By Tyler Durden
Despite the prior stated intent by the Biden White House to see an immediate end to the war in Yemen, the administration on Thursday announced that it’s approving a new $650 million sale of air-to-air missiles (AMRAAM) and related equipment to Saudi Arabia.
“The State Department has made a determination approving a possible Foreign Military Sale to the Kingdom of Saudi Arabia of AIM-120C Advanced Medium Range Air-to-Air Missiles (AMRAAM) and related equipment for an estimated cost of $650 million,” a Pentagon statement announced. Specifically it includes up to 280 air-to-air missiles.
What’s been described as the “forgotten war” in Yemen has raged since 2015, with for much of that period the Pentagon providing direct assistance to Saudi-UAE coalition airstrikes against Yemeni Houthi rebels backed by Iran. Prior US involvement in the Saudi-waged war grew increasingly controversial, given the high civilian death toll amid a total estimated death toll of over 130,000 Yemenis.
Further, the United Nations within the past two years has designated the conflict “the world’s worst humanitarian crisis.” Recall that back in February Biden earned bipartisan praise for the following foreign policy “promises”:
In his first major foreign policy address, President Joe Biden on Feb. 4 declared his commitment to “end the war in Yemen,” which he called a “humanitarian and strategic catastrophe.” The president announced that the US would stop assisting all “offensive operations” in that impoverished country and halt all “relevant arms sales” to the Saudi Arabia/UAE-led coalition that is waging war there.
In describing the rationale for the new massive weapons sale to the kingdom, the Thursday Biden administration statement characterized the ‘defensive’ nature of the systems:
We’ve seen an increase in cross-border attacks against Saudi Arabia over the past year. Saudi AIM-120C missiles, deployed from Saudi aircraft, have been instrumental in intercepting these attacks that also US forces at risk and over 70,000 US citizens in the Kingdom at risk.
There have been multiple missile and drone attacks launched out of Yemen over the past year, with the Iran-backed Houthis showing increased sophistication and reach.
Astoundingly, the Pentagon also claimed that the Saudi kingdom is a “force for progress” in the Middle East: “This proposed sale will support US foreign policy and national security of the United States by helping to improve the security of a friendly country that continues to be an important force for political and economic progress in the Middle East,” it said.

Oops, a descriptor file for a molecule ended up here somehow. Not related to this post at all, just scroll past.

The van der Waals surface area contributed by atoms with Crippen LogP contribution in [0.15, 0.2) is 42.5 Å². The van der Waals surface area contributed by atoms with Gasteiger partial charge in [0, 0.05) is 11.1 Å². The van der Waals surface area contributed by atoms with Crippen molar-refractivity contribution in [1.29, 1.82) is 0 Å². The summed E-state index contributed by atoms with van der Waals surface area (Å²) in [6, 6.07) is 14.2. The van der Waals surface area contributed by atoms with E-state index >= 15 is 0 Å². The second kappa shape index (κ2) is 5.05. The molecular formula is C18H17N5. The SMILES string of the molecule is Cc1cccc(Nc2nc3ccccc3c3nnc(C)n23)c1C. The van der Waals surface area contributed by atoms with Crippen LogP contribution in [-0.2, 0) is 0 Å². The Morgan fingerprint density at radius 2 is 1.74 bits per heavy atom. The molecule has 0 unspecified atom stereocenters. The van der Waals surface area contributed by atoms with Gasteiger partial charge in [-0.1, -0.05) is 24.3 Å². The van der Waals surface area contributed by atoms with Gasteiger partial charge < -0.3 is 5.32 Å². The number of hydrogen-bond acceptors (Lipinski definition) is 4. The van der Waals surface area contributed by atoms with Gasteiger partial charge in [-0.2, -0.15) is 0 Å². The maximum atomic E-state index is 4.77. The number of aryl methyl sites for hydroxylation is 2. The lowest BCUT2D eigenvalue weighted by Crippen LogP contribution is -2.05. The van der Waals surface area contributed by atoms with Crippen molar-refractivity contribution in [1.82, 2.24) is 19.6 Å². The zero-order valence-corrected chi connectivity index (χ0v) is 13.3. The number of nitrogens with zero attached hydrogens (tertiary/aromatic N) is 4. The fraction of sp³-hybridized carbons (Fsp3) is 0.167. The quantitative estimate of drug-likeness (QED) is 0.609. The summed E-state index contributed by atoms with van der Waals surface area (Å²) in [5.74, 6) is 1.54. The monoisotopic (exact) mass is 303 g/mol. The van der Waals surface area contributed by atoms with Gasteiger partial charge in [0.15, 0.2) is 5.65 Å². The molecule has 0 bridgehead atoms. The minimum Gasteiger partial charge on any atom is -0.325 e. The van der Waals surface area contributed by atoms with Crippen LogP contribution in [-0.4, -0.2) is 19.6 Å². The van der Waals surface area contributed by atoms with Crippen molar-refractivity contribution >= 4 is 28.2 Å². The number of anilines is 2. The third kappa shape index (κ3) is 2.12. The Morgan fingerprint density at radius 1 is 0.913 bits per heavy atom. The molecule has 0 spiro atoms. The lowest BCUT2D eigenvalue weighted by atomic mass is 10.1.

.@StateDept authorizes a proposed Foreign Military Sale #FMS to #SaudiArabia for their purchase of up to 280 AIM-120C-7/C-8 Advanced Medium Range Air-to-Air Missiles (AMRAAM) and related equipment for an estimated cost of up to $650 million. #FMSUpdate — https://t.co/yRFGtkrFPC pic.twitter.com/TsoBgJrbSg
— Political-Military Affairs, US Dept of State (@StateDeptPM) November 4, 2021
Notably, the weapons transfer will include medium-range missiles for Saudi fighter jets, which will likely directly aid in the continued Saudi bombing of Yemen as it continues to lay siege the country – further contributing to the humanitarian crisis of famine, disease, and lack of basic medicines.
Prior analysis we featured days ago described described that there’s currently a diplomatic push to get a ceasefire in place, and ultimately end the war. While this would get the Saudis out of the negative coverage of the war, the kingdom seems to be focused on what they can get out of the US for heading down this path.
NEW: Biden is selling Saudi Arabia $650 million in missiles, calls the move "fully consistent" with ending the war in Yemen. pic.twitter.com/UPBwEpMYtz
— Akbar Shahid Ahmed (@AkbarSAhmed) November 4, 2021
So it appears the US administration is now seeking to justify freshly approving the new missile deal by attempting to link it to conditions that would end the war in Yemen. Though there doesn’t seem to be anything Riyadh has firmly or definitively agreed to just yet.
Image: Anthony Freda Art
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